Master of Science in Library & Information Sciences Syracuse University - iSchool
Promote justice and equality through the power of literacy.
How do libraries serve their communities? What knowledge and skills do librarians need to ensure equitable access and use of information? How do you preserve history and memories for future generations? How can you help people evaluate the authenticity of information they receive? Explore these questions and more as a Library and Information Science student.
Here, you’ll focus on information justice and equity, community engagement, and technology use in your community. Gain knowledge and skills in user services, information and data literacy training, management, organization and discovery of information resources, data protection, and privacy, and diverse cultures and communities. Put your training to work through experiential learning opportunities in a variety of settings.
Through coursework and residency workshops ranging across seven professional pathways, you’ll experience the broad reach of librarianship and information science. Explore what it means to be a librarian or information professional today.
Accredited by the American Library Association (ALA) since 1928, our Library and Information Science program centers around one goal: to change how communities and organizations use libraries and information resources for the better.
The MSLIS program strives to cultivate leaders in the library and information profession who will become implementers and advocates for information justice and equity, community engagement, and technology use in their communities of practice. It is designed to prepare library and information professionals with a broad range of knowledge and skills needed for exemplary practice in the library and information profession.
You can discuss your interest with your faculty advisor. Plan your program study in one or more of the following professional pathways:
User Services and Community Engagement
Whether working in a college/university library or a cultural institution such as a public library and museum, user services and community engagement is one of the core functions of libraries and cultural institutions of all types. User services librarians have the responsibility for information literacy training, instructions, references, collection management, and outreach to diverse communities to assure equal access to library and information resources.
Sample job titles: Dean of University Libraries; Web Services Librarian; Associate Librarian of Environmental Science; Public Services Librarian; Reference Librarian; Online Learning Librarian; Outreach and Assessment Librarian; Access Services and Instruction Librarian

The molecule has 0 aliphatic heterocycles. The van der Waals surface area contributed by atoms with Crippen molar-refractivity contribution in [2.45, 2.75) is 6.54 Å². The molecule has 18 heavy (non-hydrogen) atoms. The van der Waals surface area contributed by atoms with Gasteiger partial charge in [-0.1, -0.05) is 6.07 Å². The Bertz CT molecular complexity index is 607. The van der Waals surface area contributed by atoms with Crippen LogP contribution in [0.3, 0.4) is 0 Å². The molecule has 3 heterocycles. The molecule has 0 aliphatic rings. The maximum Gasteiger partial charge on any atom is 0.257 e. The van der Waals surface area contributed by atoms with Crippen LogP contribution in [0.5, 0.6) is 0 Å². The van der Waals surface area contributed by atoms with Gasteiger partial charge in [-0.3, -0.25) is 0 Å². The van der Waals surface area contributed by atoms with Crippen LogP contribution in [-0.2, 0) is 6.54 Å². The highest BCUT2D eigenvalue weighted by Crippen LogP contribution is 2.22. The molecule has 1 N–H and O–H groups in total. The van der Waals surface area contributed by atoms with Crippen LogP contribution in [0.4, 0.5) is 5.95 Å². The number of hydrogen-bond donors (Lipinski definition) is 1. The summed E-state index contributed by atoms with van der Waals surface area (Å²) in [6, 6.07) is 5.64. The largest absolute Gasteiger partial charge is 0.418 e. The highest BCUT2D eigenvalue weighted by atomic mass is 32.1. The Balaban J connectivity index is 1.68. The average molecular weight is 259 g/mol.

Archives and Special Collections
Many different kinds of institutions handling historical materials offer job opportunities for a graduate holding an MSLIS degree, including special collections within large academic institutions, small historical societies, art museums, and even zoos. Courses in this pathway are suitable for careers in cultural heritage, archives, and special collections.
Sample job titles: Photo Archives Manager; Curator of Historical Collections; Director of Special Collections; Rights and Reproductions and Digitization Assistant
Digital Curation and Services
Digital curation and services have become an increasingly important part of library operations. Digital librarian work includes the management, curation, and preservation of digitized and born-digital resources, including data, in libraries, archives, and museums. These librarians develop policies and workflows, help users locate digital information and data for business or academic use, and organize digital resources for retrieval. Students interested in the digital curation and services pathway will gain knowledge of digital data systems, metadata theory and practices, programming and markup languages, and data services to the communities they serve.
Sample job titles: Data Visualization Specialist; Data and Metadata Services Librarian; Director, Data Center Services; Data Management and Curation Fellow; Data Quality Specialist; Research Data Archivist; Data Services and Visualization Librarian
Organization and Management of Information and Knowledge